Tourism: A Vista of Opportunities for Our Ailing Economy

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Imagine! What could have been our share had we captured only 5% of 20 billion US dollars? By the year 2020 the number of Chinese travelers is expected to grow up to 100 million generating 200 billion US dollars. If we could target just 5% of that Chinese market by 2020 it would mean 10 billion US dollars directly added to our economy from one country only. Above: Masood Ali Khan talking to ‘Wonders of Pakistan’ in his office
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NEED FOR TOURISM FACILITIES

TO MEET THE MINIMUM INTERNATIONAL STANDARDS

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Masood Ali Khan

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In 2001 around 10 million Chinese traveled all over the world spending 20 billion US dollars.

What could have been our share had we captured only 5% of 20 billion US dollars? By the year 2020 the number of Chinese travelers is expected to grow up to 100 million generating 200 billion US dollars. If we could target just 5% of that Chinese market by 2020 it would mean 10 billion US dollars directly added to our economy from one country only.

I have quoted the figures of China’s outbound tourism for the 2001. In later years this picture has changed drastically and number of Chinese tourists going abroad has increased by 300% (31miollion in 2005). By 2008 when almost every country faced an economic recession, number of China’s outbound tourists still  grew (as a  result of  high growth rate in its GDP which also strengthened the Chinese Yuan).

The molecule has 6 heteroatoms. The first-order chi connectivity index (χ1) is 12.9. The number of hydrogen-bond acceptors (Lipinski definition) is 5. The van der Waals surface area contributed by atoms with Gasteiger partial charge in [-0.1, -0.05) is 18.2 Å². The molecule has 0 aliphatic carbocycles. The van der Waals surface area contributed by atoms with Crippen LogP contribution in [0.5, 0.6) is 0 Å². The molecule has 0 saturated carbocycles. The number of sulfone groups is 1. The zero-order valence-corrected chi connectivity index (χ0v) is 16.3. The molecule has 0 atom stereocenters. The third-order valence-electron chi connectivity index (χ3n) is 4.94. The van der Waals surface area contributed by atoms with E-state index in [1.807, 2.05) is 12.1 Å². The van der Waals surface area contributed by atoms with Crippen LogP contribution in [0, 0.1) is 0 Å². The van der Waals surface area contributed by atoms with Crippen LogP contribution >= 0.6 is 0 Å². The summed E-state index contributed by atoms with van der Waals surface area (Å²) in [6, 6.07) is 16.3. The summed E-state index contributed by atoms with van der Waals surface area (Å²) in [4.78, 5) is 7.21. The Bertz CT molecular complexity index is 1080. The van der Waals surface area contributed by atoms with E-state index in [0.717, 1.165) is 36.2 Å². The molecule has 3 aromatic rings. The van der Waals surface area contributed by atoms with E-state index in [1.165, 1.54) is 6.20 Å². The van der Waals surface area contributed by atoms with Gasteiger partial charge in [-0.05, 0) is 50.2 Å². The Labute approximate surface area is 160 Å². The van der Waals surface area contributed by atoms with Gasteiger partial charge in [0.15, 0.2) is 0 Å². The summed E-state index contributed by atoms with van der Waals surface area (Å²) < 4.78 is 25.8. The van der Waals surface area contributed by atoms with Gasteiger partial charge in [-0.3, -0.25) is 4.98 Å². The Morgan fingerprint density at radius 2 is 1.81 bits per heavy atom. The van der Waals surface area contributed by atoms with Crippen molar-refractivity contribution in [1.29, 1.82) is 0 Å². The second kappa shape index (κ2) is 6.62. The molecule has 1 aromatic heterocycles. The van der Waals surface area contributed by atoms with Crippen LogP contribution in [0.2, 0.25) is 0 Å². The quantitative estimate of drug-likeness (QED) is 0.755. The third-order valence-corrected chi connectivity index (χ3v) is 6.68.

Taking  a cue from above, we have so many avenues to xplore, so many opportunities to avail – to generate revenue – all from tourism in Pakistan.

OPPORTUNITY – I: HERITAGE TOURISM

After China – Japan, Taiwan and South Korea in the Far East offer a potent market with largest number of outbound tourists. This too is a substantial market for Pakistan’s inbound tourism. Our Buddhist heritage (the Gandhara art) is an avenue where no wizardry is required. We only need to market our heritage sector properly to the Far Eastern travelers as many Buddhist shrines and relics feature prominently in their tours.

The advent of Islam in the early eighth century in the region yielded a new form of architecture that has the potential even today to attract people from all over the world. The Islamic architecture reflected in the pre-Mughal buildings and then the magnificent and the most popular Mughal heritage; all are gems of history which easily fascinate the tourist.

OPPORTUNITY  – II: MOUNTAIN TOURISM

Pakistan is also very special because of its unique mountain scenery. Mountain climbing and trekking in Hunza, Karakorams, along the Silk Route and a trip to historic Khyber Pass is a treat in itself.